Tomie dePaola, whose picture-book tales of bullied children, Christian saints and a magically overflowing pasta pot delighted generations of young readers and sold millions of copies, died March 30 at a hospital in Lebanon, N.H. He was 85.

The cause was complications from surgery, said his literary agent, Doug Whiteman. Mr. dePaola had suffered a fall last week at his studio barn in New London, N.H.

A former art and theater teacher, Mr. dePaola published more than 200 picture, pop-up and chapter books in his five-decade career. On at least six occasions, he illustrated 10 or more books in a single year.

His illustrations of tousle-haired children and talking animals were uncluttered and uncomplicated, drawn with bold lines and soft colors in acrylic paints, watercolors, ink and collage — in almost every medium except pastel, Mr. dePaola said, which is “too dusty and makes me sneeze too much.”

Much of Mr. dePaola’s work was inspired by global folklore or by his own Irish-Italian heritage. His most famous picture book, “Strega Nona” (1975), was based on a Brothers Grimm story about a magical vessel capable of cooking a limitless amount of porridge.

Mr. dePaola’s Italian adaptation of the story featured the title character — a friendly enchantress whose name means “granny witch” — and her clumsy helper, Big Anthony, who unintentionally floods their Calabrian town with spaghetti when he utters the incantation: “Bubble, bubble, pasta pot / Boil me some pasta, nice and hot.”

Because “the punishment must fit the crime,” as Strega Nona says, Big Anthony is sentenced to the inhuman task of eating all the leftover pasta.

The book was awarded a Caldecott Honor and later adapted into a musical and animated short film.

Mr. dePaola’s other folk-inspired works included picture books about trolls (“Helga’s Dowry: A Troll Love Story”), Irish giants (“Fin M’Coul: The Giant of Knockmany Hill”) and Native American myths (“The Legend of the Indian Paintbrush,” “The Legend of the Bluebonnet”).

He also illustrated many books with Christian themes, including “The Clown of God” (1978), “Francis: The Poor Man of Assisi” (1982), “Patrick: Patron Saint of Ireland” (1992) and “Angels, Angels Everywhere” (2005).

Mr. dePaola was not considered as groundbreaking as Maurice Sendak, whose 1963 masterpiece “Where the Wild Things Are” changed the very idea of what a picture book for children was allowed to say, or as introspective as Arnold Lobel, who created the Frog and Toad series.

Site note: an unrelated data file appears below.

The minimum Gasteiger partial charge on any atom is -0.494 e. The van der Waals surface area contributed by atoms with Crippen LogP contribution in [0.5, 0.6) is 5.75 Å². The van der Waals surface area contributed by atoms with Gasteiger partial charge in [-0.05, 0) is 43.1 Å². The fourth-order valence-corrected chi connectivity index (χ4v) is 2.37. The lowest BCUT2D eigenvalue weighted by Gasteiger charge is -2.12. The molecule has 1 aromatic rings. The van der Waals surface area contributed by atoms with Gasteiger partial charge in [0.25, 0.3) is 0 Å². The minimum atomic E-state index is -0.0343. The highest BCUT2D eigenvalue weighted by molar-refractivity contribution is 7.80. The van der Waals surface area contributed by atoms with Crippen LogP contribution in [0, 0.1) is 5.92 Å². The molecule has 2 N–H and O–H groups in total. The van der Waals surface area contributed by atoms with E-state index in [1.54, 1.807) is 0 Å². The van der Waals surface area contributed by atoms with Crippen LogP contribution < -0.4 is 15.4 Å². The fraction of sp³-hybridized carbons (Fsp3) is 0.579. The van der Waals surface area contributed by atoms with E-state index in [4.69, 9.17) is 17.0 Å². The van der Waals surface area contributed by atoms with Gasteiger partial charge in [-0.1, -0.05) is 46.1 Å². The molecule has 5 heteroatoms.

However, Mr. dePaola’s straightforward style and gentle humor made his books widely accessible and easy to digest. Author Barbara Bader, writing in the review journal of children’s literature Horn Book Magazine, called Mr. dePaola the “most mild-mannered of creative personalities.”

Raised Catholic, Mr. dePaola lived for six months at a Benedictine priory in Vermont after college. The order’s library and traditional emphasis on art gave Mr. dePaola a chance to study old masters and to practice his craft by designing Christmas cards and fabrics for the priory’s weaving studio.

Mr. dePaola left, he said, because he was afflicted by chronic headaches and “couldn’t stand the silence.” He later briefly returned to the priory and in the 1960s designed murals, a crucifix and a line of greeting cards for several Benedictine abbeys.

Both his religious and secular work was dominated by what Mr. dePaola called “reverence for family.” Not infrequently, the family in question was his own.

In “Nana Upstairs & Nana Downstairs” (1973), Mr. dePaola adapted the story of two deaths, those of his great-grandmother (“Nana Upstairs”) and then his grandmother (“Nana Downstairs”). Its final images included a picture of the child protagonist, Tommy, standing in front of his great-grandmother’s empty bed, confronted with the reality of her death.

It was drawn directly from memory, Mr. dePaola told the Boston Globe. “I get chills — the hair is already standing up on the back of my neck — when I think of that drawing,” he said. “They had just taken her body away, and my grandmother hadn’t remade the bed, but had taken the sheets off. Just this white space with white light. And then I knew she was gone.”